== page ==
Jose,

I watched that video as well. The point which struck me is that, based on the partial evidence available, ThinkLikeACop indicates the officers in question were most likely following departmental policy, up to and including restraint by kneeling on Mr Floyd's neck. He sounds pretty disgusted by that. Note that Donut Operator (also on youtube) does not agree that this is a valid method, but different jurisdictions vary.

So in addition to the individual culpability, there's most likely an institutional/ROE aspect. I would look at the mayor of Minneapolis and the governor of Minnesota to address this if they are serious about fixing the problem.

Eric Newhill

Babak,
Who would have guessed that there are Islamic students of Alinsky. Use your targets' high standards against them, eh?

So Floyd, a savage, who, among his many transgressions, stuck a loaded gun into a woman's belly while committing robbery, who appears to have been carrying drugs and then resisted arrest, gets killed by the arresting officers.

The officers are to be held to the highest standards of conduct, as well they should be. They failed miserably in the regard and must be punished for their lapse into savagery. And the savage's confederates play the victim game and amp up their savagery by burning and looting.

Keep tempting fate and sooner or later fate will meet you. As I have said before, if you chew rocks you'll break your teeth, but not because I want your teeth to break. And don't blame others when they do.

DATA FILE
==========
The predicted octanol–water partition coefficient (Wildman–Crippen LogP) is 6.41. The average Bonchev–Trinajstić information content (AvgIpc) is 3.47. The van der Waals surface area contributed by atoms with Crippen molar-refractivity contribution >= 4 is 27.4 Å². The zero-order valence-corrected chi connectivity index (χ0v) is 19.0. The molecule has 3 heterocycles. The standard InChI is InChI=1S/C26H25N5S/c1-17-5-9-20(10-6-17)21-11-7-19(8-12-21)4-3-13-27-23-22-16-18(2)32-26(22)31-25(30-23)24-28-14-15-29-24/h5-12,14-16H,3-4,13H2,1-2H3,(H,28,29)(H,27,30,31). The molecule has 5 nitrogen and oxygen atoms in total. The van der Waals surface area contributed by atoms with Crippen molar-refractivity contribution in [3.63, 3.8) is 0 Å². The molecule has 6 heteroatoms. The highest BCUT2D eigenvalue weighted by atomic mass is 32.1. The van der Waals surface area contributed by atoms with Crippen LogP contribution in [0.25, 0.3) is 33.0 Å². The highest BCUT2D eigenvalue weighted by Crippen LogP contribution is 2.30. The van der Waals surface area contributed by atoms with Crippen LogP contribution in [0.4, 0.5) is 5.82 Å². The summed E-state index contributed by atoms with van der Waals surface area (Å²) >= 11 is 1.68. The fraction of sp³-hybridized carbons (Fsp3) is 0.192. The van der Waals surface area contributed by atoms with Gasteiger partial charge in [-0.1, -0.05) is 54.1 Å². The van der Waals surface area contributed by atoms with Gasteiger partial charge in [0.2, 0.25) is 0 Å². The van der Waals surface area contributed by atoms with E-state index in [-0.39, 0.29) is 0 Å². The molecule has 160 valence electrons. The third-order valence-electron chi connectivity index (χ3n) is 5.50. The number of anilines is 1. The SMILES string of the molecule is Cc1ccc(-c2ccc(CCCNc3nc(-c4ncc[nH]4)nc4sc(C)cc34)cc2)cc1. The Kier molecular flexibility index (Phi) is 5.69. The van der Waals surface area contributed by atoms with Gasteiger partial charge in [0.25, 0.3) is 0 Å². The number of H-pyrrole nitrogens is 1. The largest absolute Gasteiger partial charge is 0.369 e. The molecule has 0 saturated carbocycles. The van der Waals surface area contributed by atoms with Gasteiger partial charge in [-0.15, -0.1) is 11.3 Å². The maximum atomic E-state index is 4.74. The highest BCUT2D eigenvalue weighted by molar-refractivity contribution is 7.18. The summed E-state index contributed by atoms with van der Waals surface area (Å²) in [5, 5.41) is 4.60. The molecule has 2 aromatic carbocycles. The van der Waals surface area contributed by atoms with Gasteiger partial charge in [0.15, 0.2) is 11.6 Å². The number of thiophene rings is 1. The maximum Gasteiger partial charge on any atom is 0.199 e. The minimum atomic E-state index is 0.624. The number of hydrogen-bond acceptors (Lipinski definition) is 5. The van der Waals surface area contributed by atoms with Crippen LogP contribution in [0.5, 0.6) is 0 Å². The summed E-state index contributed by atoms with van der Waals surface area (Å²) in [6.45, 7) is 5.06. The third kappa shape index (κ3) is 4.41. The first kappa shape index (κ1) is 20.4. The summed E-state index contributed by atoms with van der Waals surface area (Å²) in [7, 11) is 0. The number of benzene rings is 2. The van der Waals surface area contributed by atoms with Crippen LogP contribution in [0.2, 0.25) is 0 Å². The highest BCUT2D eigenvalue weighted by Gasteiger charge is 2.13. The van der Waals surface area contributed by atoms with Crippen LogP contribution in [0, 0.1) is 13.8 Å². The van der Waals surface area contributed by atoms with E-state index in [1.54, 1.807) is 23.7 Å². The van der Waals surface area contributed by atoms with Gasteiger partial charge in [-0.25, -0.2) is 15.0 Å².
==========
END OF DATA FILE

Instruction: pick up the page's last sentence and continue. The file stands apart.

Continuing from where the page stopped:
BillWade

JohninMK, It all seems staged to me. There's a very small, I hope, percentage of people who enjoy "snuff films". Now we've all been treated to one.

BABAK MAKKINEJAD

Eric Newhill:

Well, we all know where you are coming from.

So, you are stating that a criminal deserves to be murdered?

That he has no rights?

Ah yes, let us bring Abu Gharaib practices into the United States.

"Savage"? Amazing that I am hearing from you the same sentiment that I heard from this Pakistani describing his fellow country men from Sindh: "They are shit people."

BABAK MAKKINEJAD

Fred:

So the Press - the 4-th pillar of Democracy - are doing their job - mud racking.

I do not find anything to object.

Jose

Follow-up:

https://townhall.com/tipsheet/cortneyobrien/2020/05/29/minnesota-attorney-there-might-not-be-a-criminal-charge-here-n2569674

Serge

Rho,

I don't know anything about the rollout of new techniques in that area, but Target is notorious amongst the shoplifting community for having some of the toughest LP in the biz. They will always chase, get police involved, and they actively build cases/share info with other stores. Very dedicated LP division and this has been the case for years. Pretty much a golden rule in that community to never lift from Target

walrus

I was waiting for someone to blame Floyd for his own death, I didn’t have to wait long. Usually, in civilized jurisdictions, police are taught they have a duty of care, even to the most violent and disgusting offenders that are in their charge. To put that another way, even convicted hardened criminals have Constitutional rights. Except it seems in Minneapolis.

turcopolier

walrus

I hope you remember the Trayvon Martin case. The county DA overcharged whatever the shooter's name was and lost the case in a jury trial that included Blacks and women because they could not produce evidence to support a charge of 2nd degree murder. Chauvin had been charged with 3rd degree murder and manslaughter. What do you do in Australia? Do you turn anyone accused over to a lynch mob?

fanto

Thank you Colonel for this post. And I would also emphasize what Chuba said above, who trained these guys and where did they have their training?? this should be made public

backsdrummer